By Rental Car

To explore the island in any depth, I highly recommend you rent a car, though be prepared for some badly paved roads. Four-wheel-drive vehicles are a real bonus for exploring the island's unpaved and pitted back roads, but not necessary elsewhere. Car rental agencies on the island can issue the mandatory Anguillan driver's license, which is valid for 3 months. You can also get a license at police headquarters in the island's administrative center, the Valley, and at ports of entry. You'll need to present a valid driver's license from your home country and pay a one-time fee of $20.

Remember: Drive on the left side of the road!

Most visitors take a taxi from the airport to their hotel and arrange, at no extra charge, for a rental agency to deliver a car there the following day. All rental companies offer small discounts for rentals of 7 days or more. Car hire is not cheap on Anguilla, and begins at about $40 a day, plus insurance and taxes, which can be steep.

Avis, which is represented by Apex in the Valley (tel. 800/331-1212 in the U.S. and Canada, or 264/497-2642;;, offers regular cars and some four-wheel-drive vehicles as does Hertz's representative, Triple K Car Rental, Airport Road (tel. 800/654-3131 in the U.S. and Canada, or 264/497-2934;; Local firms include Connor's Car Rental, c/o Maurice Connor, South Hill (tel. 264/497-6433), Island Car Rentals, Airport Road (tel. 264/497-2723;, and Carib Rent A Car (tel. 264/498-6020;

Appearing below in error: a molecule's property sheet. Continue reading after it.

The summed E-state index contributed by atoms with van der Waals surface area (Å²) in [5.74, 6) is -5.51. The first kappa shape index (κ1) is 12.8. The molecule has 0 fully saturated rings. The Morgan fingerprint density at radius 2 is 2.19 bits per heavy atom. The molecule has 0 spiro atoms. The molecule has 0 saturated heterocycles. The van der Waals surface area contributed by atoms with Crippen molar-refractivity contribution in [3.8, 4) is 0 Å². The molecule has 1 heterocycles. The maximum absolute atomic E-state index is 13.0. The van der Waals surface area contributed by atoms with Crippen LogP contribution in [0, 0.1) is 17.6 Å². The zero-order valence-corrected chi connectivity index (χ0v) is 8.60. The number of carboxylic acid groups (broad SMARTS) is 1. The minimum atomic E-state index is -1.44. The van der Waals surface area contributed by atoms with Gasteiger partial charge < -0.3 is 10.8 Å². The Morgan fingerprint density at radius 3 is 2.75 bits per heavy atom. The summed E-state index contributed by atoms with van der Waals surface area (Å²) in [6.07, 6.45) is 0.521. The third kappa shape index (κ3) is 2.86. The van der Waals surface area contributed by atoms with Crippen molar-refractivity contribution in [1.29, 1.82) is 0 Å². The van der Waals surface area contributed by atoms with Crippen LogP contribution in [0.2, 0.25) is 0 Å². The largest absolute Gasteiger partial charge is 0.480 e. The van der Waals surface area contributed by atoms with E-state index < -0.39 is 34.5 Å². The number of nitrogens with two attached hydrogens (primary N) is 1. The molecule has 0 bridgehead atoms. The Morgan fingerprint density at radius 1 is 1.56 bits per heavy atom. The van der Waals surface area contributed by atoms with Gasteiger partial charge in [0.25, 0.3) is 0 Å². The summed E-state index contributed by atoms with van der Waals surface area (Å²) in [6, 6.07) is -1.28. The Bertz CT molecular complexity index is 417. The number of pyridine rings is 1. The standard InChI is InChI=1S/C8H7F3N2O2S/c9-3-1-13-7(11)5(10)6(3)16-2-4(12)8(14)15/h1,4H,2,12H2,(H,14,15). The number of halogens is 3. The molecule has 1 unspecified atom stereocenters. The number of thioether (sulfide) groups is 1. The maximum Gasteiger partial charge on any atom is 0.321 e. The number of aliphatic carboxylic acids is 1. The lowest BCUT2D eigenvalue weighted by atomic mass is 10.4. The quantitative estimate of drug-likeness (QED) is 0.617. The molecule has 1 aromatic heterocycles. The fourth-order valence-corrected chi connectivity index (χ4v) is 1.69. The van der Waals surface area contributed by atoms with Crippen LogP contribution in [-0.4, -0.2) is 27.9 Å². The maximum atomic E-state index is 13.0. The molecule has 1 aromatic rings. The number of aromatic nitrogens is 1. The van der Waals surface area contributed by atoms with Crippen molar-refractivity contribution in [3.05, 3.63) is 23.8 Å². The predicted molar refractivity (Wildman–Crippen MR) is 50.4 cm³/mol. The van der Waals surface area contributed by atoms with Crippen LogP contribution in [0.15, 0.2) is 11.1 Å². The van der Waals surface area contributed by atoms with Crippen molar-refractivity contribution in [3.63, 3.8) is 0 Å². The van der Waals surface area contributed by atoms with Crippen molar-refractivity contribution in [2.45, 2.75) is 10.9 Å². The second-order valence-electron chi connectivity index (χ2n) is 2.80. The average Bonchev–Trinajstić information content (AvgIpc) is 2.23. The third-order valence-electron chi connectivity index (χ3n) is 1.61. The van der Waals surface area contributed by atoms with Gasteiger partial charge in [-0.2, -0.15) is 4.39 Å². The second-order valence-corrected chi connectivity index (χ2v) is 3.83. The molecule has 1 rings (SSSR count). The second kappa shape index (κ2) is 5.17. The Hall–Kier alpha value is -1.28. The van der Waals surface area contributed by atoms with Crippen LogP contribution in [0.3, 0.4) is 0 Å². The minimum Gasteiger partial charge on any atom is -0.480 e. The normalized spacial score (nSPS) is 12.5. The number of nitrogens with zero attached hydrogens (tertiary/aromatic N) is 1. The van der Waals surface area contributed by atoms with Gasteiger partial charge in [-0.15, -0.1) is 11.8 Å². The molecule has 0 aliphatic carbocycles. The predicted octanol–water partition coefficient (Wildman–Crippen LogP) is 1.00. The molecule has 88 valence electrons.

Note: It's worth pricing a car rental with one of the larger agencies and then checking with your hotel to see what price they can get for you. Many hotels and inns on Anguilla rent all their customers' cars from one or more small local agencies. Your car may not be as new and shiny as some of the other rentals available, but your savings may be considerable.

By Taxi

Taxi fares are posted at Walblake Airport, at the Blowing Point ferry, and in most taxis. Taxis can be pricey, for numerous reasons -- so don't take it out on your driver if you think your fare is, well, unfair.. And if you find a taxi driver you like, ask for his card and cellphone number for future rides. You can also get a cab through the Airport Taxi Stand at tel. 264/497-5054 or Blowing Point Ferry Taxi Stand at tel. 264/497-6089. A $4 surcharge goes into effect between 6pm and 6am.

I highly recommend Accelyn Connor (tel. 264/497-0515 or 264/235-8931; I also highly recommend the taxi service of Malcolm Hodge (tel. 264/235-7384 or 264/235-7381), a gentleman and a stickler for good service (I once saw him ream out the GM of a big resort for dawdling and possibly keeping a guest from making her ferry on time).

Taxi drivers also make great tour guides.

Taxi Zones: Decoding Anguilla Taxi Fares -- If you feel taxi fares are expensive on Anguilla (and if you do, you aren't alone), consider this: Not only does each driver has to pay costly insurance to insure you, the passenger, but gas is astronomically expensive, at press time nearly $5 a gallon, and most drivers have vans -- which can cost $75 to fill up. Plus, Anguilla taxis don't have meters, so if a customer is dragging his feet, drivers are not compensated for the wait. But the main reason a taxi ride costs what it does is that the government has parceled the island into 10 strictly delineated taxi zones, with a set fee schedule based on travel within and out of each zone. So, for example, Zone 1 covers the West End, where many of the top resorts and restaurants are located. Within that zone, a taxi ride will cost $10 (plus an additional $4 after 6pm). But from Zone 1 to Zone 2 -- another busy resort area 5 minutes away -- the fare jumps to $14 (plus $4 after 6pm).

Tipping is at the discretion of the customer. You can check out the latest rate schedules by going to the Anguilla Hotel & Tourism Association website (

Note: This information was accurate when it was published, but can change without notice. Please be sure to confirm all rates and details directly with the companies in question before planning your trip.